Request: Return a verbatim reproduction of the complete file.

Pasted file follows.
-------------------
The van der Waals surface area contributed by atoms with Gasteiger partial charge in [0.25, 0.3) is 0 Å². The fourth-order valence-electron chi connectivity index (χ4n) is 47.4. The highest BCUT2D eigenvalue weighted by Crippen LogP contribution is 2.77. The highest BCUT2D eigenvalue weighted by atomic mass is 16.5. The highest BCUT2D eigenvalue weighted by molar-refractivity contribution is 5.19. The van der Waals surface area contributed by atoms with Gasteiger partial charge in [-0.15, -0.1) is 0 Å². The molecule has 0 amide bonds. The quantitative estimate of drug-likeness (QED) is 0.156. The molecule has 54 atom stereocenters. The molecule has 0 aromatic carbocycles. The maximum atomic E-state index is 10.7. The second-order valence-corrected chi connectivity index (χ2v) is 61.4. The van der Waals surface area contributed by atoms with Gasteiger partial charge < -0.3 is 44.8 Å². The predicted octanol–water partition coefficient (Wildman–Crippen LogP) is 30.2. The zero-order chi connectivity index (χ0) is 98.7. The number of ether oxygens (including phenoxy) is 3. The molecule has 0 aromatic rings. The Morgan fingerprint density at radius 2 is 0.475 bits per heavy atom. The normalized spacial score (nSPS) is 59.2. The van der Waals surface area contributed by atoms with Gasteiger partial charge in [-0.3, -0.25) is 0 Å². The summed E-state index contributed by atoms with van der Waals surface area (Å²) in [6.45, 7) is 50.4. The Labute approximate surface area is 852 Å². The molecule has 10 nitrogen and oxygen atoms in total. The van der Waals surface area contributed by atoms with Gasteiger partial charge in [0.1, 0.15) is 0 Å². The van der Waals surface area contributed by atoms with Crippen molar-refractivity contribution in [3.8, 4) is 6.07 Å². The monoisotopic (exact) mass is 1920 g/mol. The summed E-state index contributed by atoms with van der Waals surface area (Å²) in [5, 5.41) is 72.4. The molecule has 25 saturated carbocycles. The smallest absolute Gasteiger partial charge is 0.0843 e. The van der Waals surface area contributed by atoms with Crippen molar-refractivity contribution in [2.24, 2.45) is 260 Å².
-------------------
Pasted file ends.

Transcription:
The van der Waals surface area contributed by atoms with Gasteiger partial charge in [0.25, 0.3) is 0 Å². The fourth-order valence-electron chi connectivity index (χ4n) is 47.4. The highest BCUT2D eigenvalue weighted by Crippen LogP contribution is 2.77. The highest BCUT2D eigenvalue weighted by atomic mass is 16.5. The highest BCUT2D eigenvalue weighted by molar-refractivity contribution is 5.19. The van der Waals surface area contributed by atoms with Gasteiger partial charge in [-0.15, -0.1) is 0 Å². The molecule has 0 amide bonds. The quantitative estimate of drug-likeness (QED) is 0.156. The molecule has 54 atom stereocenters. The molecule has 0 aromatic carbocycles. The maximum atomic E-state index is 10.7. The second-order valence-corrected chi connectivity index (χ2v) is 61.4. The van der Waals surface area contributed by atoms with Gasteiger partial charge < -0.3 is 44.8 Å². The predicted octanol–water partition coefficient (Wildman–Crippen LogP) is 30.2. The zero-order chi connectivity index (χ0) is 98.7. The number of ether oxygens (including phenoxy) is 3. The molecule has 0 aromatic rings. The Morgan fingerprint density at radius 2 is 0.475 bits per heavy atom. The normalized spacial score (nSPS) is 59.2. The van der Waals surface area contributed by atoms with Gasteiger partial charge in [-0.3, -0.25) is 0 Å². The summed E-state index contributed by atoms with van der Waals surface area (Å²) in [6.45, 7) is 50.4. The Labute approximate surface area is 852 Å². The molecule has 10 nitrogen and oxygen atoms in total. The van der Waals surface area contributed by atoms with Gasteiger partial charge in [0.1, 0.15) is 0 Å². The van der Waals surface area contributed by atoms with Crippen molar-refractivity contribution in [3.8, 4) is 6.07 Å². The monoisotopic (exact) mass is 1920 g/mol. The summed E-state index contributed by atoms with van der Waals surface area (Å²) in [5, 5.41) is 72.4. The molecule has 25 saturated carbocycles. The smallest absolute Gasteiger partial charge is 0.0843 e. The van der Waals surface area contributed by atoms with Crippen molar-refractivity contribution in [2.24, 2.45) is 260 Å².